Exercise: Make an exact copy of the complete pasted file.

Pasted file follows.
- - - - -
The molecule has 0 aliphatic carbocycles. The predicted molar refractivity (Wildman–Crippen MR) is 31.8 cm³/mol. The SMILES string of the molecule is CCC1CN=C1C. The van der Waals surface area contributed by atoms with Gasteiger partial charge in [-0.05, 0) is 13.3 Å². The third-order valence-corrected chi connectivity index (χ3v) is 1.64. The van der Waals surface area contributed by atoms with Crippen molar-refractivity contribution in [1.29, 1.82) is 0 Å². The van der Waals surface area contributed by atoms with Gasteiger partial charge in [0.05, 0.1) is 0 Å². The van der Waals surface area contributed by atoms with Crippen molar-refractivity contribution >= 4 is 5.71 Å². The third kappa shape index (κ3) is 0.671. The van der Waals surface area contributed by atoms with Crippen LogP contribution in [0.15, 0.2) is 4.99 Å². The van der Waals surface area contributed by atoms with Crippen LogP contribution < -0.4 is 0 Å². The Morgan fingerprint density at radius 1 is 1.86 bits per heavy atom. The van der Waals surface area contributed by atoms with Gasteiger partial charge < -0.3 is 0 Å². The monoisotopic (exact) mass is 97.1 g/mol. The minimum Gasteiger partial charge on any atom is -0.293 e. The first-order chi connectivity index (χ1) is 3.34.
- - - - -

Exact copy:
The molecule has 0 aliphatic carbocycles. The predicted molar refractivity (Wildman–Crippen MR) is 31.8 cm³/mol. The SMILES string of the molecule is CCC1CN=C1C. The van der Waals surface area contributed by atoms with Gasteiger partial charge in [-0.05, 0) is 13.3 Å². The third-order valence-corrected chi connectivity index (χ3v) is 1.64. The van der Waals surface area contributed by atoms with Crippen molar-refractivity contribution in [1.29, 1.82) is 0 Å². The van der Waals surface area contributed by atoms with Gasteiger partial charge in [0.05, 0.1) is 0 Å². The van der Waals surface area contributed by atoms with Crippen molar-refractivity contribution >= 4 is 5.71 Å². The third kappa shape index (κ3) is 0.671. The van der Waals surface area contributed by atoms with Crippen LogP contribution in [0.15, 0.2) is 4.99 Å². The van der Waals surface area contributed by atoms with Crippen LogP contribution < -0.4 is 0 Å². The Morgan fingerprint density at radius 1 is 1.86 bits per heavy atom. The van der Waals surface area contributed by atoms with Gasteiger partial charge < -0.3 is 0 Å². The monoisotopic (exact) mass is 97.1 g/mol. The minimum Gasteiger partial charge on any atom is -0.293 e. The first-order chi connectivity index (χ1) is 3.34.